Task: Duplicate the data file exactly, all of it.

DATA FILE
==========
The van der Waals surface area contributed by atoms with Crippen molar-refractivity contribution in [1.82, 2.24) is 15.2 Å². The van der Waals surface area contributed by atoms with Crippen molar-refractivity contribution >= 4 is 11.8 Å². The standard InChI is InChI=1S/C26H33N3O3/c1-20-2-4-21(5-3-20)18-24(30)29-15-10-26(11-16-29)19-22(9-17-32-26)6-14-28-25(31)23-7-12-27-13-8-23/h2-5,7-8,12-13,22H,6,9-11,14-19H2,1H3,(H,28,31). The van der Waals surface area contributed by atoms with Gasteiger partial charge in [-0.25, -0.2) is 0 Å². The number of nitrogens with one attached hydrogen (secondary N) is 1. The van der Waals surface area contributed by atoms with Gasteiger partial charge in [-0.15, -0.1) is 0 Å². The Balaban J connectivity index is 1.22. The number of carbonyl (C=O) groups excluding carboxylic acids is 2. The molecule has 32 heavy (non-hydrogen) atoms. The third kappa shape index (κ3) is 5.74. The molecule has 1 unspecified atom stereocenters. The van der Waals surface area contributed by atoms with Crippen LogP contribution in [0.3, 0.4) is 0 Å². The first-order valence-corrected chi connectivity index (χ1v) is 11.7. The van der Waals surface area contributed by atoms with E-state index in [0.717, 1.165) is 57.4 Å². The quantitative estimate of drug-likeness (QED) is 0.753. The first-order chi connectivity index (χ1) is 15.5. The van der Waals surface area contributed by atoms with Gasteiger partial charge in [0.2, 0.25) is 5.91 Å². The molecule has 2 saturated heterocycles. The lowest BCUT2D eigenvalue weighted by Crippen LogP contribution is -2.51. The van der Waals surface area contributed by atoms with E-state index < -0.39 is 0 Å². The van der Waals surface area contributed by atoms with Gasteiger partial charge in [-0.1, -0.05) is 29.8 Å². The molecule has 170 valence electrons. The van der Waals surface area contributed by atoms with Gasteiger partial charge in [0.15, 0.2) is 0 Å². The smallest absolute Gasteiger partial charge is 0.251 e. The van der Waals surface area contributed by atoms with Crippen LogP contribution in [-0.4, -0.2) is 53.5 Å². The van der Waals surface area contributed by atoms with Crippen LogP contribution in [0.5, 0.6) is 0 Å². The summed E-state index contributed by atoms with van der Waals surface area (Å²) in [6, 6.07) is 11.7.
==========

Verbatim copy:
The van der Waals surface area contributed by atoms with Crippen molar-refractivity contribution in [1.82, 2.24) is 15.2 Å². The van der Waals surface area contributed by atoms with Crippen molar-refractivity contribution >= 4 is 11.8 Å². The standard InChI is InChI=1S/C26H33N3O3/c1-20-2-4-21(5-3-20)18-24(30)29-15-10-26(11-16-29)19-22(9-17-32-26)6-14-28-25(31)23-7-12-27-13-8-23/h2-5,7-8,12-13,22H,6,9-11,14-19H2,1H3,(H,28,31). The van der Waals surface area contributed by atoms with Gasteiger partial charge in [-0.25, -0.2) is 0 Å². The number of nitrogens with one attached hydrogen (secondary N) is 1. The van der Waals surface area contributed by atoms with Gasteiger partial charge in [-0.15, -0.1) is 0 Å². The Balaban J connectivity index is 1.22. The number of carbonyl (C=O) groups excluding carboxylic acids is 2. The molecule has 32 heavy (non-hydrogen) atoms. The third kappa shape index (κ3) is 5.74. The molecule has 1 unspecified atom stereocenters. The van der Waals surface area contributed by atoms with Crippen LogP contribution in [0.3, 0.4) is 0 Å². The first-order valence-corrected chi connectivity index (χ1v) is 11.7. The van der Waals surface area contributed by atoms with E-state index in [0.717, 1.165) is 57.4 Å². The quantitative estimate of drug-likeness (QED) is 0.753. The first-order chi connectivity index (χ1) is 15.5. The van der Waals surface area contributed by atoms with Gasteiger partial charge in [0.2, 0.25) is 5.91 Å². The molecule has 2 saturated heterocycles. The lowest BCUT2D eigenvalue weighted by Crippen LogP contribution is -2.51. The van der Waals surface area contributed by atoms with E-state index < -0.39 is 0 Å². The van der Waals surface area contributed by atoms with Gasteiger partial charge in [-0.1, -0.05) is 29.8 Å². The molecule has 170 valence electrons. The van der Waals surface area contributed by atoms with Gasteiger partial charge in [0.15, 0.2) is 0 Å². The smallest absolute Gasteiger partial charge is 0.251 e. The van der Waals surface area contributed by atoms with Crippen LogP contribution in [-0.4, -0.2) is 53.5 Å². The van der Waals surface area contributed by atoms with Crippen LogP contribution in [0.5, 0.6) is 0 Å². The summed E-state index contributed by atoms with van der Waals surface area (Å²) in [6, 6.07) is 11.7.